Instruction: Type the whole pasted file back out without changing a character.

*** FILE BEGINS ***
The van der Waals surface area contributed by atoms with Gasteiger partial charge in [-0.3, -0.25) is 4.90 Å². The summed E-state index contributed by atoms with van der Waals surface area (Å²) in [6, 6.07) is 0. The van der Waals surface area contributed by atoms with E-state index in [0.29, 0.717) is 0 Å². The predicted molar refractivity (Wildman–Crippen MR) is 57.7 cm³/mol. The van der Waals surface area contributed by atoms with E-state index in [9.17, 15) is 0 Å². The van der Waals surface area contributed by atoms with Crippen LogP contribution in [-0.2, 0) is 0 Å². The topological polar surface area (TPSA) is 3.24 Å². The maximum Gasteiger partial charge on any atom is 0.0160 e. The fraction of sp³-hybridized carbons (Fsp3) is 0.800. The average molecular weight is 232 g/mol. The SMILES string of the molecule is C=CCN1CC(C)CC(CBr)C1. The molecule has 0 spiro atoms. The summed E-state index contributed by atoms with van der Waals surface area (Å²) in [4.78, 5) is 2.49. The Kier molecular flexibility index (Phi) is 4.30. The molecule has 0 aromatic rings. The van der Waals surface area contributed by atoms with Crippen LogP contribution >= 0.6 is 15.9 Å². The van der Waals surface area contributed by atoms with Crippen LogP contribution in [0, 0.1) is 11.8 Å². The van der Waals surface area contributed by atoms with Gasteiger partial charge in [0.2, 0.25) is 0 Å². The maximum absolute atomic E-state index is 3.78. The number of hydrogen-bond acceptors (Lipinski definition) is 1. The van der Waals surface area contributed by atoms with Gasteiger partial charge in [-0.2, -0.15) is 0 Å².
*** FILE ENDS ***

The van der Waals surface area contributed by atoms with Gasteiger partial charge in [-0.3, -0.25) is 4.90 Å². The summed E-state index contributed by atoms with van der Waals surface area (Å²) in [6, 6.07) is 0. The van der Waals surface area contributed by atoms with E-state index in [0.29, 0.717) is 0 Å². The predicted molar refractivity (Wildman–Crippen MR) is 57.7 cm³/mol. The van der Waals surface area contributed by atoms with E-state index in [9.17, 15) is 0 Å². The van der Waals surface area contributed by atoms with Crippen LogP contribution in [-0.2, 0) is 0 Å². The topological polar surface area (TPSA) is 3.24 Å². The maximum Gasteiger partial charge on any atom is 0.0160 e. The fraction of sp³-hybridized carbons (Fsp3) is 0.800. The average molecular weight is 232 g/mol. The SMILES string of the molecule is C=CCN1CC(C)CC(CBr)C1. The molecule has 0 spiro atoms. The summed E-state index contributed by atoms with van der Waals surface area (Å²) in [4.78, 5) is 2.49. The Kier molecular flexibility index (Phi) is 4.30. The molecule has 0 aromatic rings. The van der Waals surface area contributed by atoms with Crippen LogP contribution >= 0.6 is 15.9 Å². The van der Waals surface area contributed by atoms with Crippen LogP contribution in [0, 0.1) is 11.8 Å². The van der Waals surface area contributed by atoms with Gasteiger partial charge in [0.2, 0.25) is 0 Å². The maximum absolute atomic E-state index is 3.78. The number of hydrogen-bond acceptors (Lipinski definition) is 1. The van der Waals surface area contributed by atoms with Gasteiger partial charge in [-0.2, -0.15) is 0 Å².